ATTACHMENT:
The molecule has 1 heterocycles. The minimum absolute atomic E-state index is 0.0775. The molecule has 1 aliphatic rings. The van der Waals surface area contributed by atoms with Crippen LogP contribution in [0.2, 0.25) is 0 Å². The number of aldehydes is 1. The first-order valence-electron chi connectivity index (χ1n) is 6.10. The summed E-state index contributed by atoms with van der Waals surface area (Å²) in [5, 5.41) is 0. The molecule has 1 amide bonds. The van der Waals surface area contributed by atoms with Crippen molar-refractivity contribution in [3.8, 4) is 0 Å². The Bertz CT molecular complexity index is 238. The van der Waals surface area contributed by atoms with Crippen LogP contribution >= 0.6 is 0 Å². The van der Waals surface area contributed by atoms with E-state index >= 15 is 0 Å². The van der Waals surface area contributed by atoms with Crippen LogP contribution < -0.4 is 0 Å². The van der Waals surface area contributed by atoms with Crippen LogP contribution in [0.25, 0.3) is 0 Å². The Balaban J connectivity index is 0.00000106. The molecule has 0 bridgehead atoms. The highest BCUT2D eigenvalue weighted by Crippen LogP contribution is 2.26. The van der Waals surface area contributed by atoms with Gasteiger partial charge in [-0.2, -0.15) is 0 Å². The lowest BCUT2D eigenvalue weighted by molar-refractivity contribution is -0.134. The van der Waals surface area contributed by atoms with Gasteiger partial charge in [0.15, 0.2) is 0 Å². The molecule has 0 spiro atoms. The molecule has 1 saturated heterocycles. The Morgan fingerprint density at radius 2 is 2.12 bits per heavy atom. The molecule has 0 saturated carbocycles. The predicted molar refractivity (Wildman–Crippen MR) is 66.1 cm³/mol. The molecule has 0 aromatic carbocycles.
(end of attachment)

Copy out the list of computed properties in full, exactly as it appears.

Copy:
The molecule has 1 heterocycles. The minimum absolute atomic E-state index is 0.0775. The molecule has 1 aliphatic rings. The van der Waals surface area contributed by atoms with Crippen LogP contribution in [0.2, 0.25) is 0 Å². The number of aldehydes is 1. The first-order valence-electron chi connectivity index (χ1n) is 6.10. The summed E-state index contributed by atoms with van der Waals surface area (Å²) in [5, 5.41) is 0. The molecule has 1 amide bonds. The van der Waals surface area contributed by atoms with Crippen molar-refractivity contribution in [3.8, 4) is 0 Å². The Bertz CT molecular complexity index is 238. The van der Waals surface area contributed by atoms with Crippen LogP contribution >= 0.6 is 0 Å². The van der Waals surface area contributed by atoms with E-state index >= 15 is 0 Å². The van der Waals surface area contributed by atoms with Crippen LogP contribution < -0.4 is 0 Å². The van der Waals surface area contributed by atoms with Crippen LogP contribution in [0.25, 0.3) is 0 Å². The Balaban J connectivity index is 0.00000106. The molecule has 0 bridgehead atoms. The highest BCUT2D eigenvalue weighted by Crippen LogP contribution is 2.26. The van der Waals surface area contributed by atoms with Gasteiger partial charge in [-0.2, -0.15) is 0 Å². The lowest BCUT2D eigenvalue weighted by molar-refractivity contribution is -0.134. The van der Waals surface area contributed by atoms with Gasteiger partial charge in [0.15, 0.2) is 0 Å². The molecule has 0 spiro atoms. The molecule has 1 saturated heterocycles. The Morgan fingerprint density at radius 2 is 2.12 bits per heavy atom. The molecule has 0 saturated carbocycles. The predicted molar refractivity (Wildman–Crippen MR) is 66.1 cm³/mol. The molecule has 0 aromatic carbocycles.